Internet Used To Keep House Of Reps. Broadcasting After Closure
from the don't-stop-us-now dept
Anyway, one party wanted to discuss some new energy legislation and the other did not. The party that did not, decided to adjourn and shut down the House for summer "vacation" (which is usually more like "go back to my district and campaign to be re-elected" time). Some members of the other party, though, chose to stick around, even though the lights and microphones were turned off and the C-SPAN broadcast was turned off. Not only that, but they continued making speeches about the energy bill and "broadcasting" what was going on using social media tools like Twitter and Qik. Much of this campaign was led by noted early adopter Rep. John Culberson, who has been fighting hard to make such tools acceptable in the House (though, all too often in a highly partisan manner).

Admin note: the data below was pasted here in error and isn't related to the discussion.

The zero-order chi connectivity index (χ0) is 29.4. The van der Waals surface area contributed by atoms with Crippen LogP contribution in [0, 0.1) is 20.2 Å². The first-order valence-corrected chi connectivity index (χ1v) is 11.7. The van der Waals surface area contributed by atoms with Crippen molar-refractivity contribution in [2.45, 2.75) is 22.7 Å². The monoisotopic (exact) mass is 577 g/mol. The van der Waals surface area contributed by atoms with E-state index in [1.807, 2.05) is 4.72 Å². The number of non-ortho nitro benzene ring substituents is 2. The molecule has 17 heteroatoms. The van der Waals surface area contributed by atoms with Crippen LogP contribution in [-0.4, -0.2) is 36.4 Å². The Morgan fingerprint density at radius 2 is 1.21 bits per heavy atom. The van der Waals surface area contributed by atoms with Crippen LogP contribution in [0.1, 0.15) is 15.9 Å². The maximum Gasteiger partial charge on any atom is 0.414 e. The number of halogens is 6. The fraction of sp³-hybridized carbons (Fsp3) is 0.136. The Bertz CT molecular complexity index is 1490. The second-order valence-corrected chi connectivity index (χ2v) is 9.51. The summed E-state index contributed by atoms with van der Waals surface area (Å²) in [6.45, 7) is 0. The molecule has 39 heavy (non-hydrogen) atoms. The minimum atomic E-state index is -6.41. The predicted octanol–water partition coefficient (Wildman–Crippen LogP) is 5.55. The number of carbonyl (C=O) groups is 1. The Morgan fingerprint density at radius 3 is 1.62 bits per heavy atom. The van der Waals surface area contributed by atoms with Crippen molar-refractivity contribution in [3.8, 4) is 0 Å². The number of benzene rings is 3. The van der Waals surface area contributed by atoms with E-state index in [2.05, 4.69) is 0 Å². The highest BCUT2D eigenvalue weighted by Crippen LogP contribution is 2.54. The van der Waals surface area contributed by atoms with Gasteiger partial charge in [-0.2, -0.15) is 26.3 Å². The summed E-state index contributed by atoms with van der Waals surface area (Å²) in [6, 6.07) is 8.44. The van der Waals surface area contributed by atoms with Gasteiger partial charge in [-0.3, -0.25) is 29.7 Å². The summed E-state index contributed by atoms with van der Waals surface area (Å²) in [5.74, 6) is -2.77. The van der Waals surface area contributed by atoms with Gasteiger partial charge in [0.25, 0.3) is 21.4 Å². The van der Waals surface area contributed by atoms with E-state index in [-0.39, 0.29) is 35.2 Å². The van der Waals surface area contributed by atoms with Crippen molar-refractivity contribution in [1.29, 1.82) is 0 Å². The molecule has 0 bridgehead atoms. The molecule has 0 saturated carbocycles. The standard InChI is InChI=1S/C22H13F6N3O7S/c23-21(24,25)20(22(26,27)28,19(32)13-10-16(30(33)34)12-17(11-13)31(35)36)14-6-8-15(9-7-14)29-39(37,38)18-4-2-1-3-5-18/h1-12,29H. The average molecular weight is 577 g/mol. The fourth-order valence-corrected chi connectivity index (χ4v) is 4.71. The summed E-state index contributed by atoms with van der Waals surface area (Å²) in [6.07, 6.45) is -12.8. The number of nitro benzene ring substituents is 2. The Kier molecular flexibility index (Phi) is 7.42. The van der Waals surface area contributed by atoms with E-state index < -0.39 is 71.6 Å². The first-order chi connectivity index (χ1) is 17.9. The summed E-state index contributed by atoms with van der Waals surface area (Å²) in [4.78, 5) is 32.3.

Either way, no matter which party you support (or if you support neither), it is cool to see Representatives learning to make use of these tools to better connect with constituents and (sometimes) to route around some of the petty rules used to shut down debate. Now, if we could just figure out a way to get each side to stop playing silly games, while then getting each side to stop automatically blaming the other for shutting off debate (when they would do the exact same thing if roles were reversed), we might actually get somewhere. Unfortunately, I know of no such technology that's likely to do that any time soon.